In the face of this opposition, Quinn asked us all to make the hard choices, beginning with supporting organic farmers and bringing organic production back home. In Montana, this could mean reaching out to new communities. There are many Hutterite colonies here that are farming conventionally and possess the land and the manpower to farm on a large scale. Potential farmland might also be found on the Reservations, where the introduction of organic agriculture would likely provide much-needed jobs, a better diet, and opportunities for education.
In other areas of the state, educations in agriculture are well underway. At Montana State University, students in the Department of Agriculture program are researching sustainable food systems and conducting studies on the nutritional value of organic food vs. conventionally grown. In the past few years, MSU has seen a significant increase in the number of agriculture students, an encouraging trend that will hopefully continue and serve as a model for other universities.
These newcomers beginning careers in agriculture are forced to find alternatives for knowledge that in the past was largely passed down through the family. The MOA conference also proved to be a valuable resource of advice for those who are new to the business, providing many opportunities for more experienced farmers to give advice, from pest control to the use of Community Supported Agriculture (CSA) as a business model.
Jacob and Courtney Cowgill have just finished their third year of farming. They run four different CSAs outside of Conrad, MT, distributing organic vegetables, grains, heritage turkeys, and home-baked breads to the community. Being certified organic was important to them from the start, said Courtney, “for our market and our customers, more than just supporting the organic community.”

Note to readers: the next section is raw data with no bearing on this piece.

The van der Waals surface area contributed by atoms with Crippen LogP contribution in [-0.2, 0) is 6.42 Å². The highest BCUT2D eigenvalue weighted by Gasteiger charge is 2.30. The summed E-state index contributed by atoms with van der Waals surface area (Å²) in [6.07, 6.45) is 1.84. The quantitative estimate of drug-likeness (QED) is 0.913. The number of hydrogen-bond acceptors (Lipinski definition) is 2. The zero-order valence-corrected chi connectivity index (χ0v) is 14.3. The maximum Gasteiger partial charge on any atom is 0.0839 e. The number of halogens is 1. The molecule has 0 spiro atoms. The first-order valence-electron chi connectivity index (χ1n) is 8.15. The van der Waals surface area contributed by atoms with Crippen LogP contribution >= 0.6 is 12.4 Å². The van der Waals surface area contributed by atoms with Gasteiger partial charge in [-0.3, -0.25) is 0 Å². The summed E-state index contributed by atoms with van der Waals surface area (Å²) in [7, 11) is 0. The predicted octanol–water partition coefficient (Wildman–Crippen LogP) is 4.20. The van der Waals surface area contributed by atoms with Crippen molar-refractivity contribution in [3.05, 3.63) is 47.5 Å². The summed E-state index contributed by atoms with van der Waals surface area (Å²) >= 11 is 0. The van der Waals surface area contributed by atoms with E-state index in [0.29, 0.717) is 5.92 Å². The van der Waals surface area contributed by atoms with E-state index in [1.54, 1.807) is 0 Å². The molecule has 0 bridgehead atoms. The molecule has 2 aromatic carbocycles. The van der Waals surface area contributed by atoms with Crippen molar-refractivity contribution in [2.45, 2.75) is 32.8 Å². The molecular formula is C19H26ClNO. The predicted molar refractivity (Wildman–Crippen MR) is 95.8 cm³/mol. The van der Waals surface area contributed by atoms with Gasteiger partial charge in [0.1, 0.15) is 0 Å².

Still, other farmers have struggled to find success under the organic model. A few of them at the conference vented their frustrations with trying to meet the USDA’s organic certification standards. Patricia Espenscheid from Wholesome Foods spoke about the experience of small farmers seeking certification, calling it “an adversarial relationship.” In the end though, it seemed a small price to pay for the rewards of living their values through their work. Many of the farmers repeatedly expressed a determination and a passion for their cause. As Espenscheid put it, “When you’re making good food, it’s a marvelous way to spend your life.”
Attending the conference had given me insight into the family-like community that exists around organics in Montana, and it had given me an idea of where I might fit into the equation. Everyone I met was connected to each other… farmers, processors, certifiers, researchers, retailers, and policy experts.
As the only one there who was a consumer – and a professional cook – I had been standing a space apart from all of them. My coming to the conference was a small step in creating new connections and bridging that gap, and it began with a personal choice to set priorities; to actively seek out real food and to support the people who make real food possible. If those choices continue to be made on an individual level, organic communities could be a powerful force for change throughout Montana and across the globe.